Look at how this current orator’s yellow coat glows with promise! See how the red satin head band across her crown and the beads elegantly tucked among her braids, speak to the past that she calls upon us to repair. She, Amanda Gorman, can certainly speak with authority about the ‘belly of the beast’ — just as Phillis could have (but didn’t) lament the belly of the slave trading ship, the Phillis. Imagine being named after the vessel that ruptured and destroyed your former life! Imagine being poked with that perpetual reminder. “Phillis! Oh, Phillis! Come here!” “Phillis! Say it again, more slowly this time.”

If a ‘skinny black girl descended from slaves’ can position herself on the side of hope and mercy, surely we comfortable white people can do the same? Certainly, we must do better than we have done? We’ve all suffered these long-lasting four years, ‘bruised but whole,’ as the young poet says, a twenty-two year old who might as well be descended from Phillis Wheatley, herself. Seek harm to none she, Amanda, sang and: repair the past.

On a day we stumblers of the 21st century thought would never come, at this tattered end of a vulgar destruction that wrecked even the experience of time, let us take the words of the young poet into our hearts! Let us honor her lineage and what she says about the future! And then let us take her words back out onto the streets and continue the fight because as she, the first National Youth Poet Laureate, pointed out in incandescent glory — we are unfinished.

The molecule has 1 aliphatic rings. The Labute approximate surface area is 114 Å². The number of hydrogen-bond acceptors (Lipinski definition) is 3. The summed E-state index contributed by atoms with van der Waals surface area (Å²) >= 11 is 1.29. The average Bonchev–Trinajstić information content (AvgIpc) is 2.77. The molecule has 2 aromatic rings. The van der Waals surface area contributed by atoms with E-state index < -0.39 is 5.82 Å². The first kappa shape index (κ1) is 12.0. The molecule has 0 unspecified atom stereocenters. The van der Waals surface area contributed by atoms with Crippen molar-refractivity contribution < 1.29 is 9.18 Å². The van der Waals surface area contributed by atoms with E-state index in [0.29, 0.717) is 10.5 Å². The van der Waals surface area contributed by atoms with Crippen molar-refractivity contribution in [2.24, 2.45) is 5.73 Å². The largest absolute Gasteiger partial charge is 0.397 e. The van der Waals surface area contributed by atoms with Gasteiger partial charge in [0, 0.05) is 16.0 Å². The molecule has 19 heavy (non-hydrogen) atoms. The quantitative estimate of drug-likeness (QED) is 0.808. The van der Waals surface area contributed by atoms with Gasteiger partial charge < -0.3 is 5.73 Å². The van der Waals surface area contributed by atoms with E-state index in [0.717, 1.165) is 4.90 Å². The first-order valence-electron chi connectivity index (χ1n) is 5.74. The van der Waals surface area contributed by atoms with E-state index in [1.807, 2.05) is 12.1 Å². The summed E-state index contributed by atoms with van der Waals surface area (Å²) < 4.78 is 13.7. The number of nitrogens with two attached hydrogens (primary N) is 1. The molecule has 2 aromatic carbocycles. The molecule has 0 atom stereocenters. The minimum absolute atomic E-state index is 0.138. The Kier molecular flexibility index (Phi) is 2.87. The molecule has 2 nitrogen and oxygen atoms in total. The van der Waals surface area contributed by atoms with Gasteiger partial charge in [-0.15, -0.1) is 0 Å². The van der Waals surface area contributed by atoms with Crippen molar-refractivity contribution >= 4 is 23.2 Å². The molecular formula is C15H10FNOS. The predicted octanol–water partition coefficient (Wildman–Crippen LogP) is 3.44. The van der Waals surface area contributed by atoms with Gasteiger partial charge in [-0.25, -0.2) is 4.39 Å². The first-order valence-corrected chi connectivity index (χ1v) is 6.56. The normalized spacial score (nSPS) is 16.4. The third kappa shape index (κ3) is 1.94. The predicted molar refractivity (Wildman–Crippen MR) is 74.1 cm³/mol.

+ + +

* references: Stamped from the Beginning, The Definitive History of Racist Ideas in America, by Ibram X. Kendi; The Trials of Phillis Wheatley, America’s First Black Poet and her Encounters with the Founding Fathers, by Henry Louis Gates, Jr.;a history docent in Lexington, Mass. who characterized John Hancock as “an asshole;” as well, of course: the inaugural reading by Amanda Gorman, The Hill We Climb.

** It is not true that Wheatley was published in Boston. No one dared touch her work. She had to go to England to find a printer.

Off the page

First my page, then Helen Macdonald’s.

This paragraph came at the end of a much longer piece about illness and caregiving:

The copper beech branches outside claw at the sky, barren but for a few tattered leaves. But even a tattered leaf speaks to season — one jiggling a little message in the bitter breeze this morning. All I have to do to find redemption — serious, nervous-system, Holy Spirit kind of redemption — is lift my head and look out the window. Blue jays my best teachers. Squirrels and puddles and scarlet holly berries, too.

* Bird sculpture by Maggie Rose.

one week out RANT

May I be peaceful. May I be free of inner and outer harm. May our nation be peaceful. May our nation be free of inner and outer harm.